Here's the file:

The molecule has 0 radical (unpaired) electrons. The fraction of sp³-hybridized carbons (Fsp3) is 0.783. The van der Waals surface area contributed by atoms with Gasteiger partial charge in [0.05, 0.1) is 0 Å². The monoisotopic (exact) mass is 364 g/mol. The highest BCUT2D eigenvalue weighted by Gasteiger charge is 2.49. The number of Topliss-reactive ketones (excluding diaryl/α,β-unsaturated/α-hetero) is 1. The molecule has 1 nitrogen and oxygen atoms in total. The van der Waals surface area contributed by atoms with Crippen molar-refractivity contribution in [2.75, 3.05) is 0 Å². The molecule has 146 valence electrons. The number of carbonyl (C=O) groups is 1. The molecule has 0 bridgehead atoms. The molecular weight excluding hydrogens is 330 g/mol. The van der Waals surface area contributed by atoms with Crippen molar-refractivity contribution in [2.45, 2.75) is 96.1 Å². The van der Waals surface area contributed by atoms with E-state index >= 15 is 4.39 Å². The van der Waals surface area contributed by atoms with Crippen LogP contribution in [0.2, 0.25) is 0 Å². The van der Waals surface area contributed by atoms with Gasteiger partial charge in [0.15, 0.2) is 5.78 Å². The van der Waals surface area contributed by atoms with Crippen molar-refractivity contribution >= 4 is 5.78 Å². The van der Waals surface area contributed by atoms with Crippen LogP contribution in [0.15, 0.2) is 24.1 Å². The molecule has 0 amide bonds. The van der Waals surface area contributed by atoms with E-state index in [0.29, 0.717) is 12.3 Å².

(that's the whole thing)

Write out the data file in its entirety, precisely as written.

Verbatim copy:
The molecule has 0 radical (unpaired) electrons. The fraction of sp³-hybridized carbons (Fsp3) is 0.783. The van der Waals surface area contributed by atoms with Gasteiger partial charge in [0.05, 0.1) is 0 Å². The monoisotopic (exact) mass is 364 g/mol. The highest BCUT2D eigenvalue weighted by Gasteiger charge is 2.49. The number of Topliss-reactive ketones (excluding diaryl/α,β-unsaturated/α-hetero) is 1. The molecule has 1 nitrogen and oxygen atoms in total. The van der Waals surface area contributed by atoms with Crippen molar-refractivity contribution in [2.75, 3.05) is 0 Å². The molecule has 146 valence electrons. The number of carbonyl (C=O) groups is 1. The molecule has 0 bridgehead atoms. The molecular weight excluding hydrogens is 330 g/mol. The van der Waals surface area contributed by atoms with Crippen molar-refractivity contribution in [2.45, 2.75) is 96.1 Å². The van der Waals surface area contributed by atoms with E-state index >= 15 is 4.39 Å². The van der Waals surface area contributed by atoms with Crippen LogP contribution in [0.2, 0.25) is 0 Å². The van der Waals surface area contributed by atoms with Gasteiger partial charge in [0.15, 0.2) is 5.78 Å². The van der Waals surface area contributed by atoms with Crippen molar-refractivity contribution >= 4 is 5.78 Å². The van der Waals surface area contributed by atoms with Crippen LogP contribution in [0.15, 0.2) is 24.1 Å². The molecule has 0 amide bonds. The van der Waals surface area contributed by atoms with E-state index in [0.29, 0.717) is 12.3 Å².